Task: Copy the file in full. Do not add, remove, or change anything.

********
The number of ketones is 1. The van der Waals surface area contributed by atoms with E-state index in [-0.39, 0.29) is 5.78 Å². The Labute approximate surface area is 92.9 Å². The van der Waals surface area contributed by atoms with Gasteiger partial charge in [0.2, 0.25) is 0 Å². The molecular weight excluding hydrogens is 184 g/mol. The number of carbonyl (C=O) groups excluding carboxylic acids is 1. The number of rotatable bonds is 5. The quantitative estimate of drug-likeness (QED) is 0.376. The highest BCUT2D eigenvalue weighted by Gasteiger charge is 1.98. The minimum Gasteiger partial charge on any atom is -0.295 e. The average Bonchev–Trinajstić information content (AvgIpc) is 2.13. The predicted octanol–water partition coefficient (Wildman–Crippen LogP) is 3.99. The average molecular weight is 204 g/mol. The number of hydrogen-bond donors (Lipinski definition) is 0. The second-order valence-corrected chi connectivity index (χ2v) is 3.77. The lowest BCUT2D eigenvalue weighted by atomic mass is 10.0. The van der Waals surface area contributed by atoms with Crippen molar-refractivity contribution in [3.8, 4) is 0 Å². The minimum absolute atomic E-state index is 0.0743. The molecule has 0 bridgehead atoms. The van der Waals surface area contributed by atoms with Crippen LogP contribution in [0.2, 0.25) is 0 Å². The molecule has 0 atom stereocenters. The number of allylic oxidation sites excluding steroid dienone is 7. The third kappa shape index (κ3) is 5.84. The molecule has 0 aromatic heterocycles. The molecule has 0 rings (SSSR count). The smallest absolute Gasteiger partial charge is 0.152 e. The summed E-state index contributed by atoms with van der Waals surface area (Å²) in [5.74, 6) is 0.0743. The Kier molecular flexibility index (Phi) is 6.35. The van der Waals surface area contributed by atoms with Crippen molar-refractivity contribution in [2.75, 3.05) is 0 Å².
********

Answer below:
The number of ketones is 1. The van der Waals surface area contributed by atoms with E-state index in [-0.39, 0.29) is 5.78 Å². The Labute approximate surface area is 92.9 Å². The van der Waals surface area contributed by atoms with Gasteiger partial charge in [0.2, 0.25) is 0 Å². The molecular weight excluding hydrogens is 184 g/mol. The number of carbonyl (C=O) groups excluding carboxylic acids is 1. The number of rotatable bonds is 5. The quantitative estimate of drug-likeness (QED) is 0.376. The highest BCUT2D eigenvalue weighted by Gasteiger charge is 1.98. The minimum Gasteiger partial charge on any atom is -0.295 e. The average Bonchev–Trinajstić information content (AvgIpc) is 2.13. The predicted octanol–water partition coefficient (Wildman–Crippen LogP) is 3.99. The average molecular weight is 204 g/mol. The number of hydrogen-bond donors (Lipinski definition) is 0. The second-order valence-corrected chi connectivity index (χ2v) is 3.77. The lowest BCUT2D eigenvalue weighted by atomic mass is 10.0. The van der Waals surface area contributed by atoms with Crippen molar-refractivity contribution in [3.8, 4) is 0 Å². The minimum absolute atomic E-state index is 0.0743. The molecule has 0 bridgehead atoms. The van der Waals surface area contributed by atoms with Crippen LogP contribution in [0.2, 0.25) is 0 Å². The molecule has 0 atom stereocenters. The number of allylic oxidation sites excluding steroid dienone is 7. The third kappa shape index (κ3) is 5.84. The molecule has 0 aromatic heterocycles. The molecule has 0 rings (SSSR count). The smallest absolute Gasteiger partial charge is 0.152 e. The summed E-state index contributed by atoms with van der Waals surface area (Å²) in [5.74, 6) is 0.0743. The Kier molecular flexibility index (Phi) is 6.35. The van der Waals surface area contributed by atoms with Crippen molar-refractivity contribution in [2.75, 3.05) is 0 Å².